Sarah Barringer Gordon, The Mormon Question: Polygamy and Constitutional Conflict in Nineteenth Century America (2001)

    Paul Reeve, Making Space on the Mormon Frontier: Mormons, Miners, and Southern Paiutes (2007)

    Jared Farmer, On Zion’s Mount: Mormons, Indians, and the American Landscape (2008)

    Ronald Walker, Richard Turley, and Glen Leonard, Massacre at Mountain Meadows (2008)

    Since 1890

    Thomas Alexander, Mormonism in Transition: A History of the Latter-Day Saints, 1890-1830 (1986)

    Martha Sonntag Bradley, Pedestals and Podiums: Utah Women, Religious Authority, and Equal Rights (2005).

    Kathleen Flake, The Politics of American Religious Identity: The Seating of Reed Smoot, Mormon Apostle (2003)

    Philip Jenkins, “Letting Go: Understanding Mormon Growth in Africa,” Journal of Mormon History (Spring 2009): 1-26.

    Edward Kimball, Lengthen Your Stride: The Presidency of Spencer W. Kimball (2005)

    Armand Mauss, The Angel and the Beehive: The Mormon Struggle with Assimilation (1994)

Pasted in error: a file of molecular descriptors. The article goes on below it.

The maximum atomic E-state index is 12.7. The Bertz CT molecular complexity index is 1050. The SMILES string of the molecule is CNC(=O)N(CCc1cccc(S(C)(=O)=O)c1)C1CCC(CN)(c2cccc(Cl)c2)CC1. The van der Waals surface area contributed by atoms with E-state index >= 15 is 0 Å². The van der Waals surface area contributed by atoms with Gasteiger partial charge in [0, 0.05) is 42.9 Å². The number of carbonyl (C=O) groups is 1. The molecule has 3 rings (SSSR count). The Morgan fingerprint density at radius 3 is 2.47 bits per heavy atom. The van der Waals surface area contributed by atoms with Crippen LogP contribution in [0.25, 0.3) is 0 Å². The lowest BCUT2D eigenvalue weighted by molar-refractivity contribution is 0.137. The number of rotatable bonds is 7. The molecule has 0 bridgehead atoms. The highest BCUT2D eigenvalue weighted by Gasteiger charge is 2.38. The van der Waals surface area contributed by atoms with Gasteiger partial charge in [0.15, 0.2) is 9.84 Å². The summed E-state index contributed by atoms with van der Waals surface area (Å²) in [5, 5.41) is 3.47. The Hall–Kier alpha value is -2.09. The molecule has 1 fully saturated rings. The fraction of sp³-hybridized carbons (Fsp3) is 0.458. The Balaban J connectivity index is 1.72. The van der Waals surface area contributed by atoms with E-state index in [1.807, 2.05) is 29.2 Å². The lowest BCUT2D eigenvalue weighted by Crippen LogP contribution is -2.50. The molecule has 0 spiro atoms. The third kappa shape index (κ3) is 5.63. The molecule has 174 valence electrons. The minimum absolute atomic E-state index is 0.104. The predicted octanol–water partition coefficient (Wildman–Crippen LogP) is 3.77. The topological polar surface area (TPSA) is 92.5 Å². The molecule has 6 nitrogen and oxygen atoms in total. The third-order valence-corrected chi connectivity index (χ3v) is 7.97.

Gregory Prince and Wm. Robert Wright, David O. McKay and the Rise of Modern Mormonism (2005)


    Philip Barlow, Mormons and the Bible: The Place of the Latter-Day Saints in American Religion (1991)

    Claudia Bushman, ed., Mormon Sisters: Women in Early Utah (1997)

    Jill Derr, Women of Covenant: The Story of Relief Society (2002)

    Armand Mass, All Abraham’s Children: Changing Mormon Conceptions of Race and Lineage (2003)

  2. The courses I’ll be taking this fall at Mormon U:

    1. Mormon Manifestos – This course will study the first issues of all major Mormon periodicals, institutional and non-institutional, from the beginning of Mormon history to the present. We will begin with The Evening and the Morning Star and conclude with The Claremont Journal of Mormon Studies. The aim will be to see how manifesto-like first issues of periodicals mark moments of change and innovation in Mormon history. Texts: All texts can be accessed online.